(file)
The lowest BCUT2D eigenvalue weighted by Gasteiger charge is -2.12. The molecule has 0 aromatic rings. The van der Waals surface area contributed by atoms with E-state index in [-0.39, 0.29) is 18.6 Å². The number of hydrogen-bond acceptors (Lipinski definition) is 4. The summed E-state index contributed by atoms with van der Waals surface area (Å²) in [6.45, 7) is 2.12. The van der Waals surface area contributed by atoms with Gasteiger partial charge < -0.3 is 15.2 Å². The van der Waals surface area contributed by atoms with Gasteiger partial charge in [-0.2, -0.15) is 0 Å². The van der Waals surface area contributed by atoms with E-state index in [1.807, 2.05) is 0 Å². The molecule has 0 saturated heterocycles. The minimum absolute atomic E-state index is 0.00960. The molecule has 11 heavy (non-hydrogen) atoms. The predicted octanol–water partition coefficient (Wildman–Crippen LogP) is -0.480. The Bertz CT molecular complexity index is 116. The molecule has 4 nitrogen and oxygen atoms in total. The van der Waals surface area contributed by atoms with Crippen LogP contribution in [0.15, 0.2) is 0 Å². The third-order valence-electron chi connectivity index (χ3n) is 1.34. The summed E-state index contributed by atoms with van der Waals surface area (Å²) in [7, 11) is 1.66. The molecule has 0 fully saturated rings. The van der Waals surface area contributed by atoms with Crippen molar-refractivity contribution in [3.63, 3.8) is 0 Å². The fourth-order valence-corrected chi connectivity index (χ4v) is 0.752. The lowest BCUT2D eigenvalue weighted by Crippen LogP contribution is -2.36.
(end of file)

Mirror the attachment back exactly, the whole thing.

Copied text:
The lowest BCUT2D eigenvalue weighted by Gasteiger charge is -2.12. The molecule has 0 aromatic rings. The van der Waals surface area contributed by atoms with E-state index in [-0.39, 0.29) is 18.6 Å². The number of hydrogen-bond acceptors (Lipinski definition) is 4. The summed E-state index contributed by atoms with van der Waals surface area (Å²) in [6.45, 7) is 2.12. The van der Waals surface area contributed by atoms with Gasteiger partial charge < -0.3 is 15.2 Å². The van der Waals surface area contributed by atoms with Gasteiger partial charge in [-0.2, -0.15) is 0 Å². The van der Waals surface area contributed by atoms with E-state index in [1.807, 2.05) is 0 Å². The molecule has 0 saturated heterocycles. The minimum absolute atomic E-state index is 0.00960. The molecule has 11 heavy (non-hydrogen) atoms. The predicted octanol–water partition coefficient (Wildman–Crippen LogP) is -0.480. The Bertz CT molecular complexity index is 116. The molecule has 4 nitrogen and oxygen atoms in total. The van der Waals surface area contributed by atoms with Crippen LogP contribution in [0.15, 0.2) is 0 Å². The third-order valence-electron chi connectivity index (χ3n) is 1.34. The summed E-state index contributed by atoms with van der Waals surface area (Å²) in [7, 11) is 1.66. The molecule has 0 fully saturated rings. The van der Waals surface area contributed by atoms with Crippen molar-refractivity contribution in [3.63, 3.8) is 0 Å². The fourth-order valence-corrected chi connectivity index (χ4v) is 0.752. The lowest BCUT2D eigenvalue weighted by Crippen LogP contribution is -2.36.